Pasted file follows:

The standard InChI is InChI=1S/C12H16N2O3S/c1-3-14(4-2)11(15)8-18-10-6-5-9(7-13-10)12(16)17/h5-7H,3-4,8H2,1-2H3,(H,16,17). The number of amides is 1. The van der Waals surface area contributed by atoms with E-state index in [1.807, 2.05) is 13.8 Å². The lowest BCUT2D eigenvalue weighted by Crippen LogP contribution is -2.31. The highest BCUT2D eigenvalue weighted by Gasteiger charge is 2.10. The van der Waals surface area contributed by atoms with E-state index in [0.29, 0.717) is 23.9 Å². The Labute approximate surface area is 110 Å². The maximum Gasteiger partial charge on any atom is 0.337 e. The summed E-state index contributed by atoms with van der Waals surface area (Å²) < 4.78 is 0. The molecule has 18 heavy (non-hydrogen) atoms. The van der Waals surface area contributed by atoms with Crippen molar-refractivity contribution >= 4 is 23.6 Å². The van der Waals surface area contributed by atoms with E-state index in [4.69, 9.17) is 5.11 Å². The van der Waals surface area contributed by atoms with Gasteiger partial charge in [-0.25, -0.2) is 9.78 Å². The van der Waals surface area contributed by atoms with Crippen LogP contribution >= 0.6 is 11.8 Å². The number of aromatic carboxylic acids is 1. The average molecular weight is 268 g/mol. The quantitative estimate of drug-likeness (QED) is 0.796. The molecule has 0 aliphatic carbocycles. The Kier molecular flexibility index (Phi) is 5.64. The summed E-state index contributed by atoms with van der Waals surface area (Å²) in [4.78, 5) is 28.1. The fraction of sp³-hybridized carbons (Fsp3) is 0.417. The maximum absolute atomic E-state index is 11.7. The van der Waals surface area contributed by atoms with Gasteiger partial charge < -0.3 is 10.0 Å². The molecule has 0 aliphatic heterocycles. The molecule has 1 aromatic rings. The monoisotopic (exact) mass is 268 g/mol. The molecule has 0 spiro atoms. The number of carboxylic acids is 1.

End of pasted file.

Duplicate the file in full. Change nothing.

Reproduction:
The standard InChI is InChI=1S/C12H16N2O3S/c1-3-14(4-2)11(15)8-18-10-6-5-9(7-13-10)12(16)17/h5-7H,3-4,8H2,1-2H3,(H,16,17). The number of amides is 1. The van der Waals surface area contributed by atoms with E-state index in [1.807, 2.05) is 13.8 Å². The lowest BCUT2D eigenvalue weighted by Crippen LogP contribution is -2.31. The highest BCUT2D eigenvalue weighted by Gasteiger charge is 2.10. The van der Waals surface area contributed by atoms with E-state index in [0.29, 0.717) is 23.9 Å². The Labute approximate surface area is 110 Å². The maximum Gasteiger partial charge on any atom is 0.337 e. The summed E-state index contributed by atoms with van der Waals surface area (Å²) < 4.78 is 0. The molecule has 18 heavy (non-hydrogen) atoms. The van der Waals surface area contributed by atoms with Crippen molar-refractivity contribution >= 4 is 23.6 Å². The van der Waals surface area contributed by atoms with E-state index in [4.69, 9.17) is 5.11 Å². The van der Waals surface area contributed by atoms with Gasteiger partial charge in [-0.25, -0.2) is 9.78 Å². The van der Waals surface area contributed by atoms with Crippen LogP contribution >= 0.6 is 11.8 Å². The number of aromatic carboxylic acids is 1. The average molecular weight is 268 g/mol. The quantitative estimate of drug-likeness (QED) is 0.796. The molecule has 0 aliphatic carbocycles. The Kier molecular flexibility index (Phi) is 5.64. The summed E-state index contributed by atoms with van der Waals surface area (Å²) in [4.78, 5) is 28.1. The fraction of sp³-hybridized carbons (Fsp3) is 0.417. The maximum absolute atomic E-state index is 11.7. The van der Waals surface area contributed by atoms with Gasteiger partial charge < -0.3 is 10.0 Å². The molecule has 0 aliphatic heterocycles. The molecule has 1 aromatic rings. The monoisotopic (exact) mass is 268 g/mol. The molecule has 0 spiro atoms. The number of carboxylic acids is 1.